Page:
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Anatomy Of a Plot
E.M. Swift
February 14, 1994
Even in their version of events—which differs from Tonya Harding's—the confessed conspirators in the Nancy Kerrigan assault were at once goons and buffoons
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February 14, 1994

Anatomy Of A Plot

Even in their version of events—which differs from Tonya Harding's—the confessed conspirators in the Nancy Kerrigan assault were at once goons and buffoons

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Gillooly knocked on the office door, and a man he later learned was Stant let him in. Stant was wearing a baggy black Australian-outback coat, a hat and black fingerless gloves. Eckardt introduced Gillooly to Derrick, using only his first name. I le introduced Stant by saying simply. "This is his friend."

"It's a pleasure," Stant said. Then he clammed up.

Derrick told Gillooly he was the type of guy who solved other people's problems. Eckardt asked Gillooly if he'd brought the information on Kerrigan, and Gillooly put the material on the desk. Eckardt looked at the picture of Kerrigan and remarked, "She's good-looking."

Gillooly told the other men that if Harding could get to the Olympics and win, she would have endorsements and a truck-load of money. Because of that, Gillooly would be able to offer $1,000 a week to provide security for Harding. To qualify for the Olympics, however, she had to do well at the nationals. Kerrigan was the primary obstacle.

They discussed various ways of disabling Kerrigan. Smith and Stant told the FBI that Eckardt again suggested cutting an Achilles tendon, but everyone else opposed that idea. Eckardt then floated the suggestion of buying a "beater" ear in Boston and running Kerrigan off the road. "A couple of broken ribs should do it," he figured. That, too, was nixed. Gillooly then explained to the others that Kerrigan's right leg was her landing leg—he said he'd verified that the day before with Harding—and that was the leg to be disabled. Derrick told him he had a guy in mind who was a martial-arts expert. He could break Kerrigan's right leg with "a short kick to the long bone."

In their FBI interviews Gillooly and Stant quoted Eckardt as asking, "Wouldn't it be easier to just kill her?" Gillooly and Smith replied that they weren't going to get into that and ignored Eckardt while he fantasized about where he could position a sniper with a rifle. It was settled, then. Someone would break Kerrigan's right leg. It was also determined that a note would be left at the scene of the attack, so it would look like a psychotic was stalking all the top skaters. All the better for the bodyguard business.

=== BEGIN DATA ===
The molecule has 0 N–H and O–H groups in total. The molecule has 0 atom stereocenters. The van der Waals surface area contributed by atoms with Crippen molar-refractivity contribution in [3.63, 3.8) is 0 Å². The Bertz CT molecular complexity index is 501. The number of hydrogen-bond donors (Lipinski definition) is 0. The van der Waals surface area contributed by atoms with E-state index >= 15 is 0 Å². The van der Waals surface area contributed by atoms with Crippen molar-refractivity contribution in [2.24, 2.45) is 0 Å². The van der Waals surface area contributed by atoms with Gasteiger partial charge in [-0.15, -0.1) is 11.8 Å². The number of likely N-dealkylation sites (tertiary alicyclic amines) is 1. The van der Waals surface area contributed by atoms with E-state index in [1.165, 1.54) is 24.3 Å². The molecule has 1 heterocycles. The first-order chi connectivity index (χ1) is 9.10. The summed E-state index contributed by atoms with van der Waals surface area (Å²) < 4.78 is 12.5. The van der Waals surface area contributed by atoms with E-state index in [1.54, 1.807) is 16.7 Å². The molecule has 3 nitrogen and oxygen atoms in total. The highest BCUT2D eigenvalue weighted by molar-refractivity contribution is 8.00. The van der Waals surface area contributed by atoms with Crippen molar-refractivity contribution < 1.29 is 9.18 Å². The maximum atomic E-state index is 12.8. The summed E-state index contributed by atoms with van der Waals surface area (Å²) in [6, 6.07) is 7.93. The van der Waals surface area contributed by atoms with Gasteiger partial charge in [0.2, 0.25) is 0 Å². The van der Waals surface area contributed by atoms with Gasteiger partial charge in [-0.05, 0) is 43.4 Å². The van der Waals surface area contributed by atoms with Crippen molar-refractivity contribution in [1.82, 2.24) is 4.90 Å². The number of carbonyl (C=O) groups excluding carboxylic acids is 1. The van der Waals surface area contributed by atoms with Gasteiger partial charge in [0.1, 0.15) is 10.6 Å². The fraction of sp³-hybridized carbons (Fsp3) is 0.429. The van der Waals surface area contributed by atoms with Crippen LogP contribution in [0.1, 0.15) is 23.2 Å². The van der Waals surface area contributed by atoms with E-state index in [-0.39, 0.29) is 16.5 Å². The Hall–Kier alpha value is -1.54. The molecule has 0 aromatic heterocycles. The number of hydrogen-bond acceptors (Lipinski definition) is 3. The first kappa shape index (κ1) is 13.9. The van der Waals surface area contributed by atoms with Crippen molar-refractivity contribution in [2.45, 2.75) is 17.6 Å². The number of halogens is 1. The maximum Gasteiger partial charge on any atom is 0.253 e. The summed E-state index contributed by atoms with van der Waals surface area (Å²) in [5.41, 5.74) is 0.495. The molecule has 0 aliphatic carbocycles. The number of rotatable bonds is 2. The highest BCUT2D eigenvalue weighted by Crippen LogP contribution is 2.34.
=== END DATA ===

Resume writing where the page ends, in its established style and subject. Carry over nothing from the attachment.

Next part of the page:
When the talk turned to money, a figure of $6,000 for expenses was mentioned, with $2,000 up front. Eckardt assured Gillooly that if his henchmen couldn't disable Kerrigan before the nationals, Gillooly would get his $2,000 back. They were offering a money-back guarantee. Smith joked that they could always raise that money by selling Eckardt's computer and Rolex.

Gillooly then said he had been unable to find Kerrigan's home address but that she trained at Tony Kent Arena. He said he would find out the times that Kerrigan would be on the ice and get back to Eckardt later in the day. As they were preparing to leave, Derrick wanted Gillooly's word that if things worked out, he would "open doors" for him to provide bodyguarding contracts for other figure skaters and make important contacts. "Like George Steinbrenner," Eckardt said, referring to the New York Yankee owner, who's also a U.S. Olympic official and a recent sponsor of Harding's. Gillooly assured Derrick that he would do everything he could to help. Stant shook Gillooly's hand as they left and spoke for the second time in the half-hour meeting. "It was a pleasure," said Stant.

"Those guys are great," Eckardt said after he'd ushered Smith and Stant out. He asked what Gillooly thought. Gillooly said it sounded O.K. to him, but he would have to check with Harding and would get back to him later. Not too long. Eckardt said, and asked how much money Gillooly would be able to come up with. Gillooly told him that $2,000 would be it.

Harding was waiting at Gillooly's mother's house. He called and asked her to pick him up. About 15 minutes later Harding pulled up in the truck. "We're going to make a lot of money, we're going to make a lot of money," Eckardt said, enveloping Gillooly in a blubbery goodbye hug.

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